Nov. 9 Meeting Minutes

Call to order: 6:12 PM.  23 Attending.

October minutes approved

Our speaker, Captain Casidy Anderson, leads the Minneapolis Community Emergency Response Team, CERT.  Captain Anderson has more than 10 years  in the Minneapolis Fire Dept., and has led CERT for the last two years.

CERT is a FEMA program.  It was originally started in Los Angeles in the 1980s when First Responders realized that when a disaster happens, the true “first responders”  are citizens  who are already on the spot.  The Californians realized that people were sometimes putting themselves in danger trying to assist victims.  That suggested training  for awareness would benefit everyone, and a 20-hour program was designed to meet that need.

The Minneapolis program started early in 2000.  When the Fire Department moved to Regulatory Services, the program was dropped.  Cert was restarted here about two years ago, again by the Fire Department,  and is now looking for more volunteers.

The training program, open to people ages 18 and up, is about 20 hours.  Because emergency  needs are so varied, no one is too old to contribute.  Instruction covers understanding the systems in place for hazards likely to affect Mpls (fire, tornado, etc.), fire safety (identifying common risks and knowing standards for fire suppression), basic first aid, understanding safe search and rescue techniques, understanding the incident command system, psychological training, understanding terrorist techniques, and related topics.

The most important point of training is for citizens to learn how to support Fire, Police, EMTs and any other  personnel without adding to a situation.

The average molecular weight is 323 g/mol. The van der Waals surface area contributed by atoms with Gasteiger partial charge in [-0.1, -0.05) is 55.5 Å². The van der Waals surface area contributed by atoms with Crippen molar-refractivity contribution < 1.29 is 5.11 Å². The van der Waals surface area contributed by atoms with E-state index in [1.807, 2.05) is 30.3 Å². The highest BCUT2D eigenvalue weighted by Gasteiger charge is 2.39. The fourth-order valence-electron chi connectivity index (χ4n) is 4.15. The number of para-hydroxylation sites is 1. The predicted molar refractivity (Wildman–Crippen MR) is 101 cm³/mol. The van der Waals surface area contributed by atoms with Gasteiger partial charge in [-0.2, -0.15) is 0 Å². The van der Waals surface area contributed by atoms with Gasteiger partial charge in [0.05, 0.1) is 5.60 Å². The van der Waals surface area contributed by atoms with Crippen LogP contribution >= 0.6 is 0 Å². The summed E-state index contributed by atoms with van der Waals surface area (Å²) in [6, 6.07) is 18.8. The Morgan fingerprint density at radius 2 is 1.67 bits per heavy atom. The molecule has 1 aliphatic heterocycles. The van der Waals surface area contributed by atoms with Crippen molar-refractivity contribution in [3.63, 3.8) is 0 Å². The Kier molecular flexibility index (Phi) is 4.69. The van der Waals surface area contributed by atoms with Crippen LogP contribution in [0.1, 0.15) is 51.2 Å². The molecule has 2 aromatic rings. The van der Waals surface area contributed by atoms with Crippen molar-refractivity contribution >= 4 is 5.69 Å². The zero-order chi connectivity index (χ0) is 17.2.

CERT responders may be called out to do door-to-door OK checks; they may staff phone banks; they may be handing out blankets and water; they may be called upon to do any task  for which they’ve been trained  that will help in a stress situation.  CERT responders working on a call-in are covered by city liability insurance.

Probably equally important is the fact that CERT training is applicable anywhere you are.  Your skills  should be shared with family members and passed on at Block Club meetings.  You don’t know when an emergency will occur, but your CERT training will help you make the right decisions at a critical time in someone’s life.

When the program was restarted two years ago, they first contacted former volunteers and many wanted to continue.  There are  currently 250 names on the CERT list, 70 of them were trained in the last two years.  On-going training keeps people current.  They had a recent  program on recognizing IEDs, and are pleased to have a new program on emergency procedures for pets.
Currently, the program is reaching the end of the “free gear” status.  Once the money is gone, trainees will have to pay for their own gear, about $40. (gear includes a hardhat, a reflective  ID vest, basic first aid equipment, and more,  in a special backpack)

When an emergency is declared, it is NOT mandated that every trained CERT show up.  If you have shared your contact information, you’ll receive information in the mode you have requested: by phone, txt, other media.   Captain Anderson expects the next class to be organized in Spring,  2016.  For more information, check the Fire Dept website:  www.minneapolismn.gov/fire/cert or, to find a program in another city, look at: www.fema.gov/community-emergency-response-teams   Then click on the State Directory of CERT programs.